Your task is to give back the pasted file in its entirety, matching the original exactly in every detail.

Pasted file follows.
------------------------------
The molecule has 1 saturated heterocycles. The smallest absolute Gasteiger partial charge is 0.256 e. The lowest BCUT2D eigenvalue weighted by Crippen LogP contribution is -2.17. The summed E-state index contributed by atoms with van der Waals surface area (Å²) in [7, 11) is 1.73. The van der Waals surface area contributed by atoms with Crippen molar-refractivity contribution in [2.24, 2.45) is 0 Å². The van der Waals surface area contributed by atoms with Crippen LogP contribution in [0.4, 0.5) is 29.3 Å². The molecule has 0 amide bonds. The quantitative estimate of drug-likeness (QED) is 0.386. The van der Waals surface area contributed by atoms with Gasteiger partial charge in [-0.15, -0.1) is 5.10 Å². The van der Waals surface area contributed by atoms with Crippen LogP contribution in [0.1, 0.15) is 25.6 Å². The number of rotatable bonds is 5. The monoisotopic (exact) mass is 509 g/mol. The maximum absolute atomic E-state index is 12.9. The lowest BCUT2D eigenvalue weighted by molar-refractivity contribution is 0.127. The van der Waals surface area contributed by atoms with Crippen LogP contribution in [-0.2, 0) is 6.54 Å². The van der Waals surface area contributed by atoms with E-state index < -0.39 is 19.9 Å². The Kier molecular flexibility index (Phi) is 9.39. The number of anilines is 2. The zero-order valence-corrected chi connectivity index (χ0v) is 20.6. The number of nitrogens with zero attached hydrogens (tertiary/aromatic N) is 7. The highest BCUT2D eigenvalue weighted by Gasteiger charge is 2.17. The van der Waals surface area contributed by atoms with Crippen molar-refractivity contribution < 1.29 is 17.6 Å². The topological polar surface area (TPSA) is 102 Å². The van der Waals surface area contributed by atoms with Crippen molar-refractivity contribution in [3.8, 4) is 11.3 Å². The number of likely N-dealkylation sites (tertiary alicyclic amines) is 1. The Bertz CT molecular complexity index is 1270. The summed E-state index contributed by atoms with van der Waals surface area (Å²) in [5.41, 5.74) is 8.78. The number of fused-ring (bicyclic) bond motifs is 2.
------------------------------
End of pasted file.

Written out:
The molecule has 1 saturated heterocycles. The smallest absolute Gasteiger partial charge is 0.256 e. The lowest BCUT2D eigenvalue weighted by Crippen LogP contribution is -2.17. The summed E-state index contributed by atoms with van der Waals surface area (Å²) in [7, 11) is 1.73. The van der Waals surface area contributed by atoms with Crippen molar-refractivity contribution in [2.24, 2.45) is 0 Å². The van der Waals surface area contributed by atoms with Crippen LogP contribution in [0.4, 0.5) is 29.3 Å². The molecule has 0 amide bonds. The quantitative estimate of drug-likeness (QED) is 0.386. The van der Waals surface area contributed by atoms with Gasteiger partial charge in [-0.15, -0.1) is 5.10 Å². The van der Waals surface area contributed by atoms with Crippen LogP contribution in [0.1, 0.15) is 25.6 Å². The number of rotatable bonds is 5. The monoisotopic (exact) mass is 509 g/mol. The maximum absolute atomic E-state index is 12.9. The lowest BCUT2D eigenvalue weighted by molar-refractivity contribution is 0.127. The van der Waals surface area contributed by atoms with Crippen LogP contribution in [-0.2, 0) is 6.54 Å². The van der Waals surface area contributed by atoms with E-state index < -0.39 is 19.9 Å². The Kier molecular flexibility index (Phi) is 9.39. The number of anilines is 2. The zero-order valence-corrected chi connectivity index (χ0v) is 20.6. The number of nitrogens with zero attached hydrogens (tertiary/aromatic N) is 7. The highest BCUT2D eigenvalue weighted by Gasteiger charge is 2.17. The van der Waals surface area contributed by atoms with Crippen molar-refractivity contribution < 1.29 is 17.6 Å². The topological polar surface area (TPSA) is 102 Å². The van der Waals surface area contributed by atoms with Crippen molar-refractivity contribution in [3.8, 4) is 11.3 Å². The number of likely N-dealkylation sites (tertiary alicyclic amines) is 1. The Bertz CT molecular complexity index is 1270. The summed E-state index contributed by atoms with van der Waals surface area (Å²) in [5.41, 5.74) is 8.78. The number of fused-ring (bicyclic) bond motifs is 2.